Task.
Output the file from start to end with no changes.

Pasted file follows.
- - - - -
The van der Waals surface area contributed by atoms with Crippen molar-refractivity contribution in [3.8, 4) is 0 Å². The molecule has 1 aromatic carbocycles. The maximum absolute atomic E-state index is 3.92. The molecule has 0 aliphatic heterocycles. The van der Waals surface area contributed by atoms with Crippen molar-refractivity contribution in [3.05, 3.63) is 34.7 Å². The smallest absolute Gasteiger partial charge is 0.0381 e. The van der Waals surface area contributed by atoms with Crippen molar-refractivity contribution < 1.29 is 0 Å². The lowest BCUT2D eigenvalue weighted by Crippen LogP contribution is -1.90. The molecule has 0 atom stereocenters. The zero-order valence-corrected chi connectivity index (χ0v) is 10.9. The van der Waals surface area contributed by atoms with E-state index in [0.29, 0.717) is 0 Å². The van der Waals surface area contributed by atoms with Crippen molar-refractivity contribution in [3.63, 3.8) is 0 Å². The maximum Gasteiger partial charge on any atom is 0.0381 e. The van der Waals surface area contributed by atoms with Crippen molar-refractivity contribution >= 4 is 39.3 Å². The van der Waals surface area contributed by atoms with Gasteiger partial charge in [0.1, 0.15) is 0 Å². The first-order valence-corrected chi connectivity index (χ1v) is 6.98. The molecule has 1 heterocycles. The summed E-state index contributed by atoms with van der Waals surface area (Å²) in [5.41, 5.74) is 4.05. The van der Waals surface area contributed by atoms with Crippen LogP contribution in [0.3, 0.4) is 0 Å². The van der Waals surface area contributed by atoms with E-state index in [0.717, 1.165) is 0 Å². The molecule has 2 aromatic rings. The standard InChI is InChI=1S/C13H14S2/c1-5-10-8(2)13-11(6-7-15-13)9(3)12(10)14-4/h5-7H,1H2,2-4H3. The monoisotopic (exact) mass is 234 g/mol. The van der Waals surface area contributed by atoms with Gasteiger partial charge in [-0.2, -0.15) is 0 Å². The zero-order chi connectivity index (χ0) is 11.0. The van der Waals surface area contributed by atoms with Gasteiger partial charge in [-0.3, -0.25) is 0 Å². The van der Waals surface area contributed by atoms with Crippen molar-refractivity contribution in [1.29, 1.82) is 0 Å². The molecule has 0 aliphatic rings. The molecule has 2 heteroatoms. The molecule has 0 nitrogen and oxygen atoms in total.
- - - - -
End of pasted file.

The van der Waals surface area contributed by atoms with Crippen molar-refractivity contribution in [3.8, 4) is 0 Å². The molecule has 1 aromatic carbocycles. The maximum absolute atomic E-state index is 3.92. The molecule has 0 aliphatic heterocycles. The van der Waals surface area contributed by atoms with Crippen molar-refractivity contribution in [3.05, 3.63) is 34.7 Å². The smallest absolute Gasteiger partial charge is 0.0381 e. The van der Waals surface area contributed by atoms with Crippen molar-refractivity contribution < 1.29 is 0 Å². The lowest BCUT2D eigenvalue weighted by Crippen LogP contribution is -1.90. The molecule has 0 atom stereocenters. The zero-order valence-corrected chi connectivity index (χ0v) is 10.9. The van der Waals surface area contributed by atoms with E-state index in [0.29, 0.717) is 0 Å². The van der Waals surface area contributed by atoms with Crippen molar-refractivity contribution in [3.63, 3.8) is 0 Å². The maximum Gasteiger partial charge on any atom is 0.0381 e. The van der Waals surface area contributed by atoms with Crippen molar-refractivity contribution >= 4 is 39.3 Å². The van der Waals surface area contributed by atoms with Gasteiger partial charge in [0.1, 0.15) is 0 Å². The first-order valence-corrected chi connectivity index (χ1v) is 6.98. The molecule has 1 heterocycles. The summed E-state index contributed by atoms with van der Waals surface area (Å²) in [5.41, 5.74) is 4.05. The van der Waals surface area contributed by atoms with Crippen LogP contribution in [0.3, 0.4) is 0 Å². The van der Waals surface area contributed by atoms with E-state index in [0.717, 1.165) is 0 Å². The molecule has 2 aromatic rings. The standard InChI is InChI=1S/C13H14S2/c1-5-10-8(2)13-11(6-7-15-13)9(3)12(10)14-4/h5-7H,1H2,2-4H3. The monoisotopic (exact) mass is 234 g/mol. The van der Waals surface area contributed by atoms with Gasteiger partial charge in [-0.2, -0.15) is 0 Å². The zero-order chi connectivity index (χ0) is 11.0. The van der Waals surface area contributed by atoms with Gasteiger partial charge in [-0.3, -0.25) is 0 Å². The van der Waals surface area contributed by atoms with Crippen molar-refractivity contribution in [1.29, 1.82) is 0 Å². The molecule has 0 aliphatic rings. The molecule has 2 heteroatoms. The molecule has 0 nitrogen and oxygen atoms in total.